Train-Horn Noise Might Soon Be Quieted in Mill Creek Area

Train-Horn Noise Might Soon Be Quieted in Mill Creek Area

Quiet zone Screen Shot 2014-06-17 at 2.48.09 PM


When they talk about a blast from the past in the Mill Creek area outside Geneva, they’re probably not talking about a favorite golden oldie.

They’re more likely talking about the noise made from train horns, which has been an issue for years in the golf-course communities with rural-route addresses near the Union Pacific tracks. You’d think that, in this day and age and with all the technology available, there might be something they can do about that.

Turns out, there is.

On Tuesday, June 17, the Illinois Commerce Commission heard a petition from Kane County seeking permission to install wayside horn systems at the Brundige Road and La Fox Road grade crossings on the Union Pacific Railroad Company main line tracks west of Geneva.

The hearing, which took place in Chicago, went very well, Kane County Board member Drew Frasz said.

“Every indication is that the judge was satisfied,” Frasz said. “And the UP and ICC are completely on board.”

Frasz said the judge will render a decision, most likely in July.

If the petition passes muster, Kane County would get the OK for “qualified application of Union Pacific Railroad Company locomotive horns at each grade crossing.” The cost of installation and maintenance of the LaFox Road horns would be borne by Kane County and the ongoing maintenance costs of the Brundige Road wayside horn system be borne by the Blackberry Township Road District.

Frasz has been campaigning for the wayside horn solution, because it’s one of the top issues he hears about in the 18th District.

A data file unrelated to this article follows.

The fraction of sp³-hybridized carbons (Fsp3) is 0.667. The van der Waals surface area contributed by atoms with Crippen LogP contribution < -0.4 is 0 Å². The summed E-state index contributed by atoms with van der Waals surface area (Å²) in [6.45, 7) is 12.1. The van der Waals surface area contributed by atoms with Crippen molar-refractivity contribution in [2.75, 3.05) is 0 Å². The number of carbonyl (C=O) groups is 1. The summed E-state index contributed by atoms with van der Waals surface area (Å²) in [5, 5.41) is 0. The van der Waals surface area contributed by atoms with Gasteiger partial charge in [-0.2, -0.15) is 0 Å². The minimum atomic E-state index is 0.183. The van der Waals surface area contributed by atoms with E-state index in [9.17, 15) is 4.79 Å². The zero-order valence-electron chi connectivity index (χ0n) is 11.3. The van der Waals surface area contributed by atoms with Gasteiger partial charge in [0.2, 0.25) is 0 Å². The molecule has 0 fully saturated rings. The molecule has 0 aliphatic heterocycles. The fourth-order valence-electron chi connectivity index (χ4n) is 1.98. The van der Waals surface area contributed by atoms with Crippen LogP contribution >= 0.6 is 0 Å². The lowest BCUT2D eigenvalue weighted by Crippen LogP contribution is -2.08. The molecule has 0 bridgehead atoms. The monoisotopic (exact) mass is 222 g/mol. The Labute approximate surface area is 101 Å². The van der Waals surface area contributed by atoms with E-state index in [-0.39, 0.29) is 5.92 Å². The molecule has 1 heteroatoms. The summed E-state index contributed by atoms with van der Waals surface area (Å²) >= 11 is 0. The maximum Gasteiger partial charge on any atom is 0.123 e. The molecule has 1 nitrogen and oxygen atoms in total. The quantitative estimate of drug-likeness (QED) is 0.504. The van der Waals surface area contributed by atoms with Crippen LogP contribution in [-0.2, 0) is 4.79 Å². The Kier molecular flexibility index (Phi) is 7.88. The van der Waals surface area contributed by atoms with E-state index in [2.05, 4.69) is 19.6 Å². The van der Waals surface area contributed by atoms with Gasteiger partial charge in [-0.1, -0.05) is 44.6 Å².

“I get people, literally, who move into their house and call me the next day about the horn noise,” Frasz said. “And the noise actually gets louder with humidity, so in spring we get humid days and my phone starts ringing.”

Frasz said it’s mandated that trains honk four times in a standardized pattern of two long, one short and one long blasts. According to the Federal Railroad Administration, “the pattern must be repeated or prolonged until the lead locomotive or lead cab car occupies the grade crossing. The rule does not stipulate the durations of long and short blasts.”

The maximum noise level is supposed to be 110 decibels; the minimum is 96.

The problem is amplified because “traffic has increased dramatically” through the years, Frasz said. With present scheduling and the addition of the Elburn Metra station, Frasz said 110 trains a day pass by the intersections at LaFox and Brundige.

Frasz said the initial solution was to seek “quiet zones” for the areas. But that requires center curbs and certain civil engineering work, and requirements for “neither of the crossings could easily be met,” he said.

“So we found a system, and it’s called a wayside horn system. That’s essentially a directional speaker or horn that’s on the gate structure and aimed right on the traffic line,” Frasz said. “The tone is softer than the train horn.”

He said the wayside horn system “looks like a Bose speaker” and the sound is directed down the roadway, which greatly reduces the noise footprint of the audible warning.

He said a train whistle typically carries four square miles, while a wayside horn carries four square acres.

Frasz said a $250,000 state appropriation that Kane County was able to secure a few years ago would pay for the work. He said Kane County had been waiting two years to receive the check so that the proposal could move forward. But more good news is that the costs appear to be coming in under budget.